The Websock API is documented on the websock.js API wiki page:

       See the "Wrap a Program" section below for an example of using Websock and websockify as a
       browser telnet client (wstelnet.html).

   Additional websockify features
       These are not necessary for the basic operation.

       *      Daemonizing:  When the -D option is specified, websockify runs in the background as
              a daemon process.

       *      SSL (the wss:// WebSockets URI): This is detected automatically  by  websockify  by
              sniffing  the  first  byte sent from the client and then wrapping the socket if the
              data starts with '\x16' or '\x80' (indicating SSL).

       *      Flash security policy: websockify detects flash security policy requests (again  by
              sniffing  the  first  packet) and answers with an appropriate flash security policy
              response (and then closes the port). This means no separate flash  security  policy
              server is needed for supporting the flash WebSockets fallback emulator.

       *      Session  recording:  This  feature  that  allows  recording of the traffic sent and
              received from the client to a file using the --record option.

       *      Mini-webserver: websockify can detect and respond to normal  web  requests  on  the
              same  port as the WebSockets proxy and Flash security policy. This functionality is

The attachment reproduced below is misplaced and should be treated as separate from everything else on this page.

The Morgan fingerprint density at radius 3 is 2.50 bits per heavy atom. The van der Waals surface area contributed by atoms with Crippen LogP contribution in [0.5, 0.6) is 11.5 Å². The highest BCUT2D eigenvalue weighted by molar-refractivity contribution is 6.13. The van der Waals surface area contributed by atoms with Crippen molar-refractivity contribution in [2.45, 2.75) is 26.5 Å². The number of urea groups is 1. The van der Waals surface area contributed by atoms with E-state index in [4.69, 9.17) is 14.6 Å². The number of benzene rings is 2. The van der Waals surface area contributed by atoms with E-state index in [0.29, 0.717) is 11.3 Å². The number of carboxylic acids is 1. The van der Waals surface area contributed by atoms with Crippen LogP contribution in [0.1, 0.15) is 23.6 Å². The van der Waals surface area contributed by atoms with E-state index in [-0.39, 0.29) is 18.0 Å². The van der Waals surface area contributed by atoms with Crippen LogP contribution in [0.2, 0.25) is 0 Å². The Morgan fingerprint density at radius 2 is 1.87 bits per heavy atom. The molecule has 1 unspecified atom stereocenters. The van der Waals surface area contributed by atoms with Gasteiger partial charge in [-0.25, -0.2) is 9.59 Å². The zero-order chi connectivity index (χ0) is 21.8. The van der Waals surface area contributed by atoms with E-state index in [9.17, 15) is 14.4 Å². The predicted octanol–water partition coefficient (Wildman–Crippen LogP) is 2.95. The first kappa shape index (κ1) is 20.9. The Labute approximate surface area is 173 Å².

activate with the --web DIR option where DIR is the root of the  web  directory  to

       *      Wrap a program: see the "Wrap a Program" section below.

   Wrap a Program
       In  addition  to  proxying  from  a  source address to a target address (which may be on a
       different system), websockify has the ability to launch a program on the local system  and
       proxy WebSockets traffic to a normal TCP port owned/bound by the program.

       The  is  accomplished  with a small LD_PRELOAD library ( which intercepts bind()
       system calls by the program. The specified port is moved to a new localhost/loopback  free
       high port. websockify then proxies WebSockets traffic directed to the original port to the
       new (moved) port of the program.

       The program wrap mode is invoked by replacing the target with -- followed by  the  program
       command line to wrap.

       `./websockify 2023 -- PROGRAM ARGS`

       The  --wrap-mode  option  can  be  used  to  indicate what action to take when the wrapped
       program exits or daemonizes.

       Here is an example of using websockify to wrap the vncserver  command  (which  backgrounds
       itself) for use with noVNC:

       `./websockify 5901 --wrap-mode=ignore -- vncserver -geometry 1024x768 :1`

       Here  is  an  example  of  wrapping  telnetd  (from  krb5-telnetd).telnetd exits after the
       connection closes so the wrap mode is set to respawn the command:

       `sudo ./websockify 2023 --wrap-mode=respawn -- telnetd -debug 2023`

       The wstelnet.html page demonstrates a simple WebSockets based telnet client.


       Joel Martin (